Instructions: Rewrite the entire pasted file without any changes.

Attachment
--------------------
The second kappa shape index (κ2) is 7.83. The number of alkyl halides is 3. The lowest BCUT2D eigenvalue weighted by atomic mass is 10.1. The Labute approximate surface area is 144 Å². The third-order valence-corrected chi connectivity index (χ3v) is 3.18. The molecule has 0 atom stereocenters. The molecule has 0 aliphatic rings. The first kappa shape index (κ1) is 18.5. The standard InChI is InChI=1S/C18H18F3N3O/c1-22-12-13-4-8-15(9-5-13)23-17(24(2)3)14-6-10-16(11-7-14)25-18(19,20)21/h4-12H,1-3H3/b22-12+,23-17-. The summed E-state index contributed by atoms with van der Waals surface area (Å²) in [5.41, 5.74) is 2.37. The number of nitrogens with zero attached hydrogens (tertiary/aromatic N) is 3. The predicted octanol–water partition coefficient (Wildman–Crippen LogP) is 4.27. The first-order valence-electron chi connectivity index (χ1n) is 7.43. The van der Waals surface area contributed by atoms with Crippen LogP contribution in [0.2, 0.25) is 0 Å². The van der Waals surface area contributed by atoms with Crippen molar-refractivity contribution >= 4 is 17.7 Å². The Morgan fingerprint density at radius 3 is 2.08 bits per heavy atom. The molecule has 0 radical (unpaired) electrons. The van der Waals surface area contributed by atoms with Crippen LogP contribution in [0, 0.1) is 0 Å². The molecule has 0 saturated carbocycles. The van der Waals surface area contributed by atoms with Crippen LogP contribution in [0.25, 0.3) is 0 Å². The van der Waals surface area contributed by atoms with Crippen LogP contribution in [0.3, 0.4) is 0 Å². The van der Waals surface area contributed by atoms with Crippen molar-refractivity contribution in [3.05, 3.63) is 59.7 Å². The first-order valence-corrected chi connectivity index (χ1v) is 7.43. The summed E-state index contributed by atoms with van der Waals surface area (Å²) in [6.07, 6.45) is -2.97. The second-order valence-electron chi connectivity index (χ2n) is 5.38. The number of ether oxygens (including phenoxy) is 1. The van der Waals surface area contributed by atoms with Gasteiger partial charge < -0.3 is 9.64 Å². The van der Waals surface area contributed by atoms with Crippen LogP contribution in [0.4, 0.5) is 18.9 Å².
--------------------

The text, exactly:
The second kappa shape index (κ2) is 7.83. The number of alkyl halides is 3. The lowest BCUT2D eigenvalue weighted by atomic mass is 10.1. The Labute approximate surface area is 144 Å². The third-order valence-corrected chi connectivity index (χ3v) is 3.18. The molecule has 0 atom stereocenters. The molecule has 0 aliphatic rings. The first kappa shape index (κ1) is 18.5. The standard InChI is InChI=1S/C18H18F3N3O/c1-22-12-13-4-8-15(9-5-13)23-17(24(2)3)14-6-10-16(11-7-14)25-18(19,20)21/h4-12H,1-3H3/b22-12+,23-17-. The summed E-state index contributed by atoms with van der Waals surface area (Å²) in [5.41, 5.74) is 2.37. The number of nitrogens with zero attached hydrogens (tertiary/aromatic N) is 3. The predicted octanol–water partition coefficient (Wildman–Crippen LogP) is 4.27. The first-order valence-electron chi connectivity index (χ1n) is 7.43. The van der Waals surface area contributed by atoms with Crippen LogP contribution in [0.2, 0.25) is 0 Å². The van der Waals surface area contributed by atoms with Crippen molar-refractivity contribution >= 4 is 17.7 Å². The Morgan fingerprint density at radius 3 is 2.08 bits per heavy atom. The molecule has 0 radical (unpaired) electrons. The van der Waals surface area contributed by atoms with Crippen LogP contribution in [0, 0.1) is 0 Å². The molecule has 0 saturated carbocycles. The van der Waals surface area contributed by atoms with Crippen LogP contribution in [0.25, 0.3) is 0 Å². The van der Waals surface area contributed by atoms with Crippen LogP contribution in [0.3, 0.4) is 0 Å². The van der Waals surface area contributed by atoms with Crippen molar-refractivity contribution in [3.05, 3.63) is 59.7 Å². The first-order valence-corrected chi connectivity index (χ1v) is 7.43. The summed E-state index contributed by atoms with van der Waals surface area (Å²) in [6.07, 6.45) is -2.97. The second-order valence-electron chi connectivity index (χ2n) is 5.38. The number of ether oxygens (including phenoxy) is 1. The van der Waals surface area contributed by atoms with Gasteiger partial charge < -0.3 is 9.64 Å². The van der Waals surface area contributed by atoms with Crippen LogP contribution in [0.4, 0.5) is 18.9 Å².